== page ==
Colorado Marijuana Laws

In 2021, the Colorado Assembly introduced ten bills related to marijuana regulations, with eight successfully passing Legislature while two did not. The bills that made it through entail:

  1. Criminal Marijuana Offenses (HB21-1090): Eliminating possession offenses for possessing 2 ounces or less of marijuana by minors and allowing sealing of records for Class 3 felony marijuana cultivation convictions.
  1. Correcting Errors in the Colorado Marijuana Code (HB21-1178): Addressing nonsubstantive errors in the state's marijuana laws.
  1. Unemployment Insurance Marijuana-licensed Business (HB21-1204): Treating a marijuana-licensee-owned business offering employment services to a regulated marijuana business as an individual employing unit.
  1. Marijuana Licensees Ability to Change Designation (HB21-1216): Allowing changes in marijuana designation from recreational to medical without a refund of retail marijuana excise tax, among other provisions.
  1. Cannabis Outdoor Cultivation Measures (HB21-1301):Convening a committee to review existing tax laws for large-scale marijuana cultivation, potentially preparing for interstate trade upon federal legalization.
  1. Regulating Marijuana Concentrates (HB21-1317):Prohibiting targeted medical marijuana ads for 18 to 20-year-olds, mandating warnings on medical marijuana overdose in concentrate advertisements, limiting concentrate sales per day, and requiring thorough medical history assessment before recommending medical marijuana.
  1. Expand Cannabis-based Medicine at Schools (SB21-56):Shifting responsibility from school principals to school boards for policies on possession, administration, and storage of cannabis-based medicine at schools, providing disciplinary protection to administering personnel.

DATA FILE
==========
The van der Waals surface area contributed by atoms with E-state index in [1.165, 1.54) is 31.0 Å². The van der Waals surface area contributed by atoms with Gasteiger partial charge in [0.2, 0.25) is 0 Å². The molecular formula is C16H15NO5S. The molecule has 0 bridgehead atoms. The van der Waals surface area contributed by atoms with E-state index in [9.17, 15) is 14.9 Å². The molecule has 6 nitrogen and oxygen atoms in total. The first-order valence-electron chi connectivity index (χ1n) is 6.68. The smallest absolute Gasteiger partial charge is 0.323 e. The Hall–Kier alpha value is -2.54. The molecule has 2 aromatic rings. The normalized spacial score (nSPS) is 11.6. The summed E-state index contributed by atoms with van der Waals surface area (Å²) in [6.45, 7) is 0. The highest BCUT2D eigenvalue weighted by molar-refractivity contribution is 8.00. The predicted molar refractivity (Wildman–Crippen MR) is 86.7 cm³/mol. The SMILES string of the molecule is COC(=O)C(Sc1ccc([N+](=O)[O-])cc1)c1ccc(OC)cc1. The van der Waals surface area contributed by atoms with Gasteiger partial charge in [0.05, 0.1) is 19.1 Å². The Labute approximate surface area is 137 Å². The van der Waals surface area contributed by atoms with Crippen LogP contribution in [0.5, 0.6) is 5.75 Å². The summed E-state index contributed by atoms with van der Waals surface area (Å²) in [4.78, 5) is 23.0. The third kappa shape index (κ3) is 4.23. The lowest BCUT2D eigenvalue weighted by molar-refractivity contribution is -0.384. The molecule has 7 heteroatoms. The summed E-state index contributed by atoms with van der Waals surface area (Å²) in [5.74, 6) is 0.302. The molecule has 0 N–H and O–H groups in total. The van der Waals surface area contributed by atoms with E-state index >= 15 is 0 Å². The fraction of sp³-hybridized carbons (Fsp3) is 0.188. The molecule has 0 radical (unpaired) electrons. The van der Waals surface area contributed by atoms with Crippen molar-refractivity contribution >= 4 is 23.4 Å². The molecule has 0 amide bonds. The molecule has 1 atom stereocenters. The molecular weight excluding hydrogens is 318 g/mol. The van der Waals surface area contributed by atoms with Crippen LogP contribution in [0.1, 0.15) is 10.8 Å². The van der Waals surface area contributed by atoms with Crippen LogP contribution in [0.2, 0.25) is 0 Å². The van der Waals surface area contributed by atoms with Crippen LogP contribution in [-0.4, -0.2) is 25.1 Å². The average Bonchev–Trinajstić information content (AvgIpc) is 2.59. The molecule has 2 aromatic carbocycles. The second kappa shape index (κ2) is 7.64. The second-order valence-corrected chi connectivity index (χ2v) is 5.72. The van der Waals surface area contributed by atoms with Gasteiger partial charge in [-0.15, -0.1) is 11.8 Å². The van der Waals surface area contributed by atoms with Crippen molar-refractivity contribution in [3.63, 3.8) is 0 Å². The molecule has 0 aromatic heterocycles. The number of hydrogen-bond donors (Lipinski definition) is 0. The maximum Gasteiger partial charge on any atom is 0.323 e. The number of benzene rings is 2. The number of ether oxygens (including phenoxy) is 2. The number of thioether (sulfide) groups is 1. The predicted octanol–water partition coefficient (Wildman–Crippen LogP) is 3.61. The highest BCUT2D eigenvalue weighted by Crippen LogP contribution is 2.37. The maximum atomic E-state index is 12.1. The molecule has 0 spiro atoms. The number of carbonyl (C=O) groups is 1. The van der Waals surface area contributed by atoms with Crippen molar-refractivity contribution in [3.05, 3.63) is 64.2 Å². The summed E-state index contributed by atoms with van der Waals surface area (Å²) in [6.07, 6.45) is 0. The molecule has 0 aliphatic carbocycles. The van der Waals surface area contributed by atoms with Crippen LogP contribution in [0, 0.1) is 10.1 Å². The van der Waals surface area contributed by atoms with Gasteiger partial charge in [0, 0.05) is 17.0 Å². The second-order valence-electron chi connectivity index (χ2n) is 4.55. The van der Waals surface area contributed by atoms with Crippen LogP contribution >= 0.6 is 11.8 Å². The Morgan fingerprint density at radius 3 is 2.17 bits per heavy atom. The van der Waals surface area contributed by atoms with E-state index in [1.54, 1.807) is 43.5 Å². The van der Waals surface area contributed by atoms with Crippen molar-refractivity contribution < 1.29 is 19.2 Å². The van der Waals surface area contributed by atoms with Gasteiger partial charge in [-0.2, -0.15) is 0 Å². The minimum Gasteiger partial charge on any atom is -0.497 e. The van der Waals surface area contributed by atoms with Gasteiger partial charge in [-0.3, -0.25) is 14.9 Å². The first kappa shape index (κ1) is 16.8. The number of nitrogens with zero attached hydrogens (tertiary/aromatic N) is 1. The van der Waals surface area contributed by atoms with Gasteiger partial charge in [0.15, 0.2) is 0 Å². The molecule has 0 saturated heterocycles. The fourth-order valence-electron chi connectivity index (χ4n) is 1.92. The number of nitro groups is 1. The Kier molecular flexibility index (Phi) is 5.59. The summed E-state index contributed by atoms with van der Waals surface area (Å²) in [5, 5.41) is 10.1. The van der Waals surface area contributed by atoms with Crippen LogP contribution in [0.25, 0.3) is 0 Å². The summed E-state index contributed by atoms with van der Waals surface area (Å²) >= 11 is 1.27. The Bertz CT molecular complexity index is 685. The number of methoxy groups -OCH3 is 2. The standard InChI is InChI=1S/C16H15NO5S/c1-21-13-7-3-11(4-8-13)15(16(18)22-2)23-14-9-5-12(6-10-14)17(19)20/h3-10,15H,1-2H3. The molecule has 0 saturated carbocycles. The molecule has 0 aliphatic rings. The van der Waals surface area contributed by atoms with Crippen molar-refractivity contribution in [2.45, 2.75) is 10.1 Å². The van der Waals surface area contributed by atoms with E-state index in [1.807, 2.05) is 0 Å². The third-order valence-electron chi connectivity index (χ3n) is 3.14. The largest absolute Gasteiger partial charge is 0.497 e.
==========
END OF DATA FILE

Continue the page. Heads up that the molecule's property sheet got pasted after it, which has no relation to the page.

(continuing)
1. Program to Support Marijuana Entrepreneurs (SB21-111): Establishing an Office of the Economic Development and International Trade program to assist social equity licensees in the marijuana industry as outlined in the Colorado Marijuana Code.

How Cannabis is Bought and Sold in Colorado

In Colorado, both medical and recreational marijuana sales are legal but require licenses from the Marijuana Enforcement Division (MED) for businesses to operate. Counties and cities decide on allowing recreational dispensaries. Dispensaries serve adults aged 21 or older, selling up to 2 ounces per customer.

Where to Buy:

  • Medical and recreational marijuana dispensaries
  • Need licenses from the Marijuana Enforcement Division (MED)
  • Local city and county regulations may vary

How to Buy:

  • Available to adults 21 years and older
  • Maximum purchase of 2 ounces per customer
  • Photo ID verification required for age confirmation

Penalties for Marijuana-related Crimes in Colorado

When it comes to marijuana-related infractions in Colorado, the following penalties and legal implications are pertinent:

Possession Penalties

Private possession:

  • Possession of two ounces or less: No penalty for private possession.
  • Possession of 2-6 ounces for personal use: Misdemeanor with up to 364 days in prison and up to $1,000 fine

Possession with intent to sell based on quantity:

  • More than 4 ounces: Misdemeanor, 6-18 months incarceration, $5,000 fine
  • More than 4-12 ounces: Felony, 6 months to 2 years incarceration, $100,000 fine.
  • More than 5 pounds: Felony, 4-12 years incarceration, $750,000 fine

Cultivation Penalties

  • Cultivation of up to six plants (private premises): No penalty.
  • Cultivation of more than 6 but less than 30 plants: Felony, 6 – 18 months prison, $100,000 fine.
  • Cultivation of more than 30 plants: Felony, 2-6 years prison, $500,000 fine.

Legal Cannabis and Buy Online Alternatives

Although cannabis is legal in many states, hemp-derived THC products are still rising as a noteworthy alternative thanks to their affordability and accessibility. Hemp-derived THC products are federally legal, unlike traditional marijuana products, meaning they can often be ordered online and shipped right to your door. Read “Is Delta-8 Legal? A State by State Guide to Delta-8-THC Laws” to learn more about hemp THC laws near you, then check out our Elev8 and Cloud9 Collections.

Vida Optima Delta-9-THC Gummies